NATSICC Victorian Councillor Sherry Balcombe volunteers at a youth correctional facility in Melbourne and was sickened by the footage. “I have always been treated with the utmost respect by the kids and to see this footage is heartbreaking. In many cases they are already damaged and the continued abuse only continues the cycle of institutionalisation. We need change. The systematic abuse on our children is wrong; our nation is hurting with all the suicides and the ongoing abuse through generational trauma.”

 

 “We can’t divide society, and what was done to those youth despite their crimes makes me sick to the core, a breach of basic human rights. No child deserves this treatment” former youth worker and NATSICC Councillor Dean Chisholm says.

 

Alternatives to incarceration that address the root causes of behavior need to be investigated and incorporated into the system. Options include restorative justice, rehabilitation, culturally appropriate healing and a focus on rebuilding the family unit/support networks of our young people. These measures have proven to be effective in reducing recidivism, an example being the Koori Court in Victoria where reoffending is on average 10% lower than the State’s average.

 

The Royal Commission must investigate whether a culture of cover ups and a lack of organisational empathy towards our young people is endemic throughout the criminal justice system. This must be addressed now, not left for a later date. The process of change must be immediate and across the board. Our young people cannot afford for us to wait. The Royal Commission needs to ENGAGE with the families and communities that are affected by incarceration.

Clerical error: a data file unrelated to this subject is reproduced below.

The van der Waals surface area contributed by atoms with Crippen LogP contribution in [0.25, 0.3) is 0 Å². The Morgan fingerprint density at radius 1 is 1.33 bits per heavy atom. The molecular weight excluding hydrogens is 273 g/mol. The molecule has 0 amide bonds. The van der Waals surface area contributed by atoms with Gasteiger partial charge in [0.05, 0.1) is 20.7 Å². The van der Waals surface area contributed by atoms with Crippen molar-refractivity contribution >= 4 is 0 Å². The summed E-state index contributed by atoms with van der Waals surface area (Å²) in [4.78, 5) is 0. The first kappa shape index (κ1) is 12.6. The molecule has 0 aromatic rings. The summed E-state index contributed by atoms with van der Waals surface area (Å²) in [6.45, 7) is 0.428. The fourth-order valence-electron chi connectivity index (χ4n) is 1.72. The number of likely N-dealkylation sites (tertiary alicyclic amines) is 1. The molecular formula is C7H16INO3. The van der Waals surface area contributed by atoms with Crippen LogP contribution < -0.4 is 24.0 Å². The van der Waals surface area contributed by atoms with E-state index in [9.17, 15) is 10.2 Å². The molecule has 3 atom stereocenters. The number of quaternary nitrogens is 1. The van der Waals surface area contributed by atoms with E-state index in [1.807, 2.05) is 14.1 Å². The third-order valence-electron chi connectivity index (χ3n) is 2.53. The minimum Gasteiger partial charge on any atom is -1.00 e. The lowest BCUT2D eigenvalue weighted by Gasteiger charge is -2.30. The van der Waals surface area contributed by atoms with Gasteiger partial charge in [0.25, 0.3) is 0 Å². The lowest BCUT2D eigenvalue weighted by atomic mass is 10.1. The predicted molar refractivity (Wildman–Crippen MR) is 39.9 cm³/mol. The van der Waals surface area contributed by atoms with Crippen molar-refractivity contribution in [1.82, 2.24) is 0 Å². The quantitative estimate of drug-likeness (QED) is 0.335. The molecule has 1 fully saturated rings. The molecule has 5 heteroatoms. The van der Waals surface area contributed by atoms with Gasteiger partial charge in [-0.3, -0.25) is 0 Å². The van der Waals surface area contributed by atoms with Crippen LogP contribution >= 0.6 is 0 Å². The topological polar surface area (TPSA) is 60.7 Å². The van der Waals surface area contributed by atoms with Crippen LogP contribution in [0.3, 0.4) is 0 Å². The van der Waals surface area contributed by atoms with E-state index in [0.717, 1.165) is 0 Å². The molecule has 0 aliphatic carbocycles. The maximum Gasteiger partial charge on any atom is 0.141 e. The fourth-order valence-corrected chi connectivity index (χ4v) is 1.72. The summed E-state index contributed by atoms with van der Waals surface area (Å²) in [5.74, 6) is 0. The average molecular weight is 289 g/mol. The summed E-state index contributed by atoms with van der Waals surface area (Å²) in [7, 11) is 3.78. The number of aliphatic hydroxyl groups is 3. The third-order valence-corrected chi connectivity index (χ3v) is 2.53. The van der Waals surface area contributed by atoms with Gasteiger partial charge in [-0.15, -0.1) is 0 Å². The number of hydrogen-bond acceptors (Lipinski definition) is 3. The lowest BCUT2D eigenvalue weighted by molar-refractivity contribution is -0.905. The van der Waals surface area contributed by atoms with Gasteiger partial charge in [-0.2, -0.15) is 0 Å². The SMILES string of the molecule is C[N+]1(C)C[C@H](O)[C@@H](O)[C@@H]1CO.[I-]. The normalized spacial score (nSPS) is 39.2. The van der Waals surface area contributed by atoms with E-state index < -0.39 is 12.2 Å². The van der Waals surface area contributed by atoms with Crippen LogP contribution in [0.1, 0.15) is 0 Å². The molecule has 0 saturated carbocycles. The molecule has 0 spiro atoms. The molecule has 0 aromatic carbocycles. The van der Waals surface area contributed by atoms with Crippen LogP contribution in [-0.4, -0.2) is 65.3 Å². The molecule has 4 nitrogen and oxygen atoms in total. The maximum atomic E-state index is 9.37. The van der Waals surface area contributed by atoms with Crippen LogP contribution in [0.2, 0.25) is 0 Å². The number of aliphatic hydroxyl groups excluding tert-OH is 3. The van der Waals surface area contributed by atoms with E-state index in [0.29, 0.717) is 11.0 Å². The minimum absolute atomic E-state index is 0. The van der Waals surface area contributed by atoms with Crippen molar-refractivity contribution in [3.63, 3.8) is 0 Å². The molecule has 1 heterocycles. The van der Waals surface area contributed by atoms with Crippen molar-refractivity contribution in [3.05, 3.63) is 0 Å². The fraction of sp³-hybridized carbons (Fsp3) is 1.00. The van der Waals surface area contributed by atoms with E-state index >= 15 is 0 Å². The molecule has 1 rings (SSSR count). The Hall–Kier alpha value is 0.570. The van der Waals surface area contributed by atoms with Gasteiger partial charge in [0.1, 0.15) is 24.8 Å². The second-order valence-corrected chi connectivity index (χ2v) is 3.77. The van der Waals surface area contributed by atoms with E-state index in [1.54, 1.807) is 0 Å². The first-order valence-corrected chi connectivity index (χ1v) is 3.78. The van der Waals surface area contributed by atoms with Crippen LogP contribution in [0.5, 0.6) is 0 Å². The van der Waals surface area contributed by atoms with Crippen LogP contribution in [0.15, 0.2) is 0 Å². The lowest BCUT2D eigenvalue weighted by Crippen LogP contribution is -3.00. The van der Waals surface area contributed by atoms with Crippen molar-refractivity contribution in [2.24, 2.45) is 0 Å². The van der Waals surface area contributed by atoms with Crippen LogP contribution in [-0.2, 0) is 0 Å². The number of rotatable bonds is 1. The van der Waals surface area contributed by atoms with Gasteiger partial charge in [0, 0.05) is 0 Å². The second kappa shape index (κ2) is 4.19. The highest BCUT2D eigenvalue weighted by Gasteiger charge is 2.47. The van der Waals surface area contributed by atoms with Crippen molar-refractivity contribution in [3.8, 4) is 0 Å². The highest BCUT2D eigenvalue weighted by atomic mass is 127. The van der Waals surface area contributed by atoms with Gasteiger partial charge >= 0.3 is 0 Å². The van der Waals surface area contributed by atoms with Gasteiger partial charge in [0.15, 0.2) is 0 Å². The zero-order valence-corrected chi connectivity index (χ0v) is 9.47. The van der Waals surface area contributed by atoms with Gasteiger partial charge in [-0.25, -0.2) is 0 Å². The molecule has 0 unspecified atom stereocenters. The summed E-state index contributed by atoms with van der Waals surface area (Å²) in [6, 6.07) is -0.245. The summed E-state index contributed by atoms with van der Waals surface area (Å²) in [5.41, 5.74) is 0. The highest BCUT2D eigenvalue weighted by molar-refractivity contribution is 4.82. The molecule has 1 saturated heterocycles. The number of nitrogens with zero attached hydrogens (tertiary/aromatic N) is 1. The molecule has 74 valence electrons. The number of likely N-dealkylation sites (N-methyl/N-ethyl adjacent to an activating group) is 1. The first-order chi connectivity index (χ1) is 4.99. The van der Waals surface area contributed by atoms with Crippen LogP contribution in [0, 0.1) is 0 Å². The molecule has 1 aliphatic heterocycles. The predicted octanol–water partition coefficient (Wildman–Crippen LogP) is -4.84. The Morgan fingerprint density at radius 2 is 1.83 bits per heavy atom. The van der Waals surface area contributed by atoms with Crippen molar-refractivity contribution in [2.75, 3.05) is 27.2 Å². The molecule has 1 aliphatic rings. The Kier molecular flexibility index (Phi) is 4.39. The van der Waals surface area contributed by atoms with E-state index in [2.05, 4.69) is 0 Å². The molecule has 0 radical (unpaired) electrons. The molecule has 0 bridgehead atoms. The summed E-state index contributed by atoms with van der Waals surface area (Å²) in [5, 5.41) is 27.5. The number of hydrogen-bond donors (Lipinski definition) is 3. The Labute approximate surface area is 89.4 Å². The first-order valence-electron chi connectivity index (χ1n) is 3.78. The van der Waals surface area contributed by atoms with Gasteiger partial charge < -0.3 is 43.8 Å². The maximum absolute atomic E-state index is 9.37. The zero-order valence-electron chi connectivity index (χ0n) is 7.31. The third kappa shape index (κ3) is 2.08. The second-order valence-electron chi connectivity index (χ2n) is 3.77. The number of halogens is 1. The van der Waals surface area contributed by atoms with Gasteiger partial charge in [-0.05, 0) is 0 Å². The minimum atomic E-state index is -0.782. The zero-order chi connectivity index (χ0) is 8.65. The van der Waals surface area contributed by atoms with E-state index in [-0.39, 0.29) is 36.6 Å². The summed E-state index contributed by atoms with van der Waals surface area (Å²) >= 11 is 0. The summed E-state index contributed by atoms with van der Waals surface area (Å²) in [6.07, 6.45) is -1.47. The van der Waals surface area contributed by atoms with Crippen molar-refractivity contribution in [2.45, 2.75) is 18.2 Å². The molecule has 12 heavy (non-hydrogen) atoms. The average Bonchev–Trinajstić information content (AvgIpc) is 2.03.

As Australians we all have a responsibility to these young people. We cannot allow ourselves to become numb to the treatment of the vulnerable, invisible members of our society. Bishop Hurley believes that “our response must be a total commitment to healing the harm done and commit ourselves to making sure that we have procedures in place to supervise systems that have demonstrated they cannot be trusted. This applies equally to Government, Church, Nursing Homes and any institution entrusted with the care of children or vulnerable adults. “

 

 The mistreatment of the invisible is bordering on endemic and it needs to stop.

 

National Aboriginal and Torres Strait Islander Catholic Council

'The peak Indigenous advisory body to the Catholic Church'

80C Payneham Rd.

Stepney SA 5069

www.natsicc.org.au   |   craig@natsicc.org.au   | 08 8363 2963